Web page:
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In the Company of Microbes. Ten Years of Small Things Considered. Edition No. 1. ASM Books

  • ID: 5225410
  • Book
  • May 2016
  • 292 Pages
  • John Wiley and Sons Ltd

A look at the amazing, groovy world of microbes

With more than 1,000 posts and 2 million views, the esteemed blog Small Things Considered has been sparking the imagination of microbiologists for an entire decade. Throughout the years, Elio Schaechter and his team of dedicated bloggers have shared exciting, unexpected, and unusual stories from the microbial world.

In the Company of Microbes is a carefully selected treasure chest of wise, amusing, and even profound statements about the ubiquity and relevance of the microbial world. Schaechter, past ASM Presidents, and distinguished microbiologists from around the globe reflect on personal, sometimes historic interactions with microbes and unexpected discoveries, each essay conveying the excitement and sense of surprise that microbiology holds for them. This is the reason that Small Things Considered is a scientific and social media phenomenon that has impacted scientists at every stage of their careers and shared the magical of microbes with world.

Join Schaechter in discovering a never-ending pageant of astounding variations on the theme of microbial life. Enjoy!

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Contributors x

Introduction xi

Preface xiii

Acknowledgments xv

What Do We Mean by a Talmudic Question? xvi

Part 1: The View from Here

1 Of Ancient Curses, Microbes, and the ASM 3
Bonnie L. Bassler

2 On the Evolution of the Genetic Code 6
Charles Yanofsky

3 Microbes Touch Everything 8
Tim Donohue

4 Getting a Handle on Cell Organization 11
Franklin M. Harold

5 The Age of Imaging 16

6 Bacillus subtilis: Wild and Tame 19
Richard Losick

7 The Tyranny of Phylogeny: An Exhortation 22

8 Virus in the Room 24
Welkin Johnson

9 Feynman Said “Just Look at the Thing!” 27
Jan Spitzer

10 Self-Assembly For Me 34

11 On the Definition of Prokaryotes 37
Nanne Nanninga

12 The Microbial Nature of Humans 42
Maureen O’Malley

13 Good Writing Beats Bad Writing, Most Any Day 47

14 Finally, Farewell to “Stamp Collecting” 52
Christoph Weigel

Part 2: Accounts of the Past

15 Esther Lederberg: Pioneer of Bacterial Genetics 59
Mercé Piqueras

16 How Proteomics Got Started 66
Fred Neidhardt

17 Did van Leeuwenhoek Observe Yeast Cells in 1680? 72
Nanne Nanninga

18 The Louse and the Vaccine 76

19 The Ten-Minute Leeuwenhoek Microscope 80
Patrick Keeling

20 Microbiology in the Andes: Ancient and Unexpected 84

21 Dr. Rous’s Prize-Winning Chicken 87
Welkin Johnson

22 The Two Quantitative Steps in the Biology Growth Curve 90

23 A Tale of Centenarians 93
Claudio Schazzocchio

24 A Failed Experiment 99

25 “Microbe Hunters” by Paul DeKruif: A Major Force in Microbiological History 104

26 Fecal Transplants in the “Good Old Days” 106
Stanley Falkow

27 Requiem for a Machine 110

28 Mad Dogs and Microbiologists 113
William C. Summers

29 Joshua Lederberg and the “Cellularity” of Bacteria 118

Part 3: Small Wonders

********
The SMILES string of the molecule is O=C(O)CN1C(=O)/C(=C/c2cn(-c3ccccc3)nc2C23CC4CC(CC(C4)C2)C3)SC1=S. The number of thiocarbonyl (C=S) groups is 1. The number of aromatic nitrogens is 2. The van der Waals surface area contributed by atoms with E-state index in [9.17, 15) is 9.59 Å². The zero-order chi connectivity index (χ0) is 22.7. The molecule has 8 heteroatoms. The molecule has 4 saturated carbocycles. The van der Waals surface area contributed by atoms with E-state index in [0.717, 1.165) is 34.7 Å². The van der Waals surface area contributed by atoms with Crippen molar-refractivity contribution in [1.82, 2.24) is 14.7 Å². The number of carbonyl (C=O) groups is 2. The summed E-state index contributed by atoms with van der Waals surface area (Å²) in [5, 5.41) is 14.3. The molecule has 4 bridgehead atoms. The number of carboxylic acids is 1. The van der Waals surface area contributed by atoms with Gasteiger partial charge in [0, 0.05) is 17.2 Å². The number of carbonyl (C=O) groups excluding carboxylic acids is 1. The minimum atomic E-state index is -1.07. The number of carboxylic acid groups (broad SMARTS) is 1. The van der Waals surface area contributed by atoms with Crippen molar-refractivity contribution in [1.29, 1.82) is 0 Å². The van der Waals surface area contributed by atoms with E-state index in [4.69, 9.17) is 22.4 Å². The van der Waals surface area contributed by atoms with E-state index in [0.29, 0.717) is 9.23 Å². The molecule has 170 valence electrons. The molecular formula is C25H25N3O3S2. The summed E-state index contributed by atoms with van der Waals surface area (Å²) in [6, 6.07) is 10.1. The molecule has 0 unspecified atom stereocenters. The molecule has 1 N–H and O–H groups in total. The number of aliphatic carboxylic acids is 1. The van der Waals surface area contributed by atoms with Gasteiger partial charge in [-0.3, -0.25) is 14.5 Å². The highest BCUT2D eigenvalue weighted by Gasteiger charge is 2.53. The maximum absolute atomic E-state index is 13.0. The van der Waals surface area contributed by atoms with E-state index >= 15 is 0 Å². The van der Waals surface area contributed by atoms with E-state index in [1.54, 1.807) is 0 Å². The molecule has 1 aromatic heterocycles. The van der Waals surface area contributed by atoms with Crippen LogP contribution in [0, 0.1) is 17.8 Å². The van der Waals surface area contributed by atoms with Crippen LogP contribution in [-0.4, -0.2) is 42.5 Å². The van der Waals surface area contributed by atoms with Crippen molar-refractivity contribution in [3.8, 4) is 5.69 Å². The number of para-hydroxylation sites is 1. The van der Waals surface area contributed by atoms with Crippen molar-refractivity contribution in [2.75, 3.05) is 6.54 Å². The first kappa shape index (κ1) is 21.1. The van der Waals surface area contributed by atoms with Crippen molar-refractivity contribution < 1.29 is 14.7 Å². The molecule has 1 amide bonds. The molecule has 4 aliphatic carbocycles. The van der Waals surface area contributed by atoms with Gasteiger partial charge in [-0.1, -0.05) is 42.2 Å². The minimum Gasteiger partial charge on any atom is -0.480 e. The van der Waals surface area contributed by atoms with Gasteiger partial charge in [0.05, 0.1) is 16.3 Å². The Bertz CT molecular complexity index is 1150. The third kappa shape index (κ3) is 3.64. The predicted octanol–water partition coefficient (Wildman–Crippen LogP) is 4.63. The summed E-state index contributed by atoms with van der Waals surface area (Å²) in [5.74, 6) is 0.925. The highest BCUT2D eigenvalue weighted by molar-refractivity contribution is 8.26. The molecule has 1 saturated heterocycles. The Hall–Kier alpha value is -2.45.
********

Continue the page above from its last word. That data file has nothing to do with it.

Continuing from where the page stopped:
30 Where Art Thou, O Nucleoid? 123
Conrad Woldringh

31 Teaching E. coli to Endocytose 126

32 The Awesomest Thing in Biology 130

33 Let’s Not Forget Acetabularia 134

34 The Fastest Flights in Nature 139

35 Fungal Alchemy: Using Radiation as a Source of Energy 141

36 Arms and the Fungus 143

37 Bacterial Hopanoids: The Lipids That Last Forever 146

38 A Bacterium Learns Long Division 150
Nanne Nanninga

39 Commuting to Work 153

Part 4: On Being a Microbiologist

40 Directed Science, Curiosity-Driven Science, and Striking the Balanc 159
Jeff F. Miller

41 The Gender Bias of Science Faculty 163
Vincent Racaniello

42 The Excitement of Clinical Microbiology 166

43 The Bacterial Chromosome: A Physical Biologist’s Apology. A Perspective 171
Suckjoon Jun

44 Whose Planet is It Anyway? 177

45 If Microbes Could Tweet 181
Daniel P. Haeusser

46 State Microbes 183

47 Recalling the Good in the Good Old Days 187

48 The Attendee’s Guide to Scientific Meetings 189
Julian Davies

Part 5: Personal Notes

49 The Encyclopedia and I 195

50 The Guild 198

51 The Magasanik Paradox 200

Part 6: The Ways of Microbes

52 The Parvome 205
Julian Davies

53 The World is Pleiotropic 208

54 Constructing a Synthetic Mycoplasma 211
Shmuel Razin

55 By Chance and Necessity:The Role of the Cytoskeleton in the Genesis of Eukaryotes 214
Daniel P. Haeusser

56 The Gram Stain: Its Persistence and Its Quirks 221

57 On the Continuity of Biological Membranes 226
Franklin M. Harold

58 Energetics of the Eukaryotic Edge 223
Franklin M. Harold

59 The Road to Microbial Endocrinology 238
Mark Lyte

60 Begetting the Eukarya: An Unexpected Light 244
Franklin M. Harold

61 The Higgs Boson and Biology 253

62 The Power of Fungal Genetics: Cassava for Food Security and Sustainability in Colombia 257
Chris Condaya, Peter Geoghan

63 Why is It So Hard to Make an HIV Vaccine? 259
John Coffin

64 Measuring Up 263
Jamie Henzy

Part 7: Teaching Things

65 On Teaching 267
Stanley Falkow

66 Hello Again, Metabolism! 271
Amy Cheng Vollmer

67 Why Medical Microbiology is Not Like Stamp Collecting 273

68 Where Mathematicians and Biologists Meet 278
Joe Mahaffy

69 Short Courses for Long-Term Learning 282
Phoebe Lostroh

70 Preaching to a Prokaryotic Choir 284
Mark Martin

71 “The Great Plate Count Anomaly” That is No More 288
Gemma Reguera

Talmudic Question #73 291

List of Contributors to Small Things Considered 292

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Moselio Schaechter
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